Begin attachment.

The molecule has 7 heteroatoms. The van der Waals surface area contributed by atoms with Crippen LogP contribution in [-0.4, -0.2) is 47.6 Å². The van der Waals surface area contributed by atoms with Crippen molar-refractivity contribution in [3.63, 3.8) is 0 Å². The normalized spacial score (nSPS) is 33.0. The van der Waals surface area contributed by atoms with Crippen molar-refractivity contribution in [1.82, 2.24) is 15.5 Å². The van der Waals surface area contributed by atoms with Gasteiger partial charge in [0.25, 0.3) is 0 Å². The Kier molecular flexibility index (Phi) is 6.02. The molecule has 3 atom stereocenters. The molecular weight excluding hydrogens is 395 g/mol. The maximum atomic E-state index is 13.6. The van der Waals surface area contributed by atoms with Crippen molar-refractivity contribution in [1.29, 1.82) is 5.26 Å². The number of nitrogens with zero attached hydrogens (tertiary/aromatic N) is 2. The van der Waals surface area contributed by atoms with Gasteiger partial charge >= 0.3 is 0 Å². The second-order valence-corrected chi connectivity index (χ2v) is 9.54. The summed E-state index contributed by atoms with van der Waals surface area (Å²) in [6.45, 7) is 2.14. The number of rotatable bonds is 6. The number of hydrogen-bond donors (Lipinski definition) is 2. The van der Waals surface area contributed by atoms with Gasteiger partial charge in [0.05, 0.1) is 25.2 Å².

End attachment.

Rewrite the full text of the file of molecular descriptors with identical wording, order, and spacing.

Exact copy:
The molecule has 7 heteroatoms. The van der Waals surface area contributed by atoms with Crippen LogP contribution in [-0.4, -0.2) is 47.6 Å². The van der Waals surface area contributed by atoms with Crippen molar-refractivity contribution in [3.63, 3.8) is 0 Å². The normalized spacial score (nSPS) is 33.0. The van der Waals surface area contributed by atoms with Crippen molar-refractivity contribution in [1.82, 2.24) is 15.5 Å². The van der Waals surface area contributed by atoms with Gasteiger partial charge in [0.25, 0.3) is 0 Å². The Kier molecular flexibility index (Phi) is 6.02. The molecule has 3 atom stereocenters. The molecular weight excluding hydrogens is 395 g/mol. The maximum atomic E-state index is 13.6. The van der Waals surface area contributed by atoms with Crippen molar-refractivity contribution in [1.29, 1.82) is 5.26 Å². The number of nitrogens with zero attached hydrogens (tertiary/aromatic N) is 2. The van der Waals surface area contributed by atoms with Gasteiger partial charge >= 0.3 is 0 Å². The second-order valence-corrected chi connectivity index (χ2v) is 9.54. The summed E-state index contributed by atoms with van der Waals surface area (Å²) in [6.45, 7) is 2.14. The number of rotatable bonds is 6. The number of hydrogen-bond donors (Lipinski definition) is 2. The van der Waals surface area contributed by atoms with Gasteiger partial charge in [0.05, 0.1) is 25.2 Å².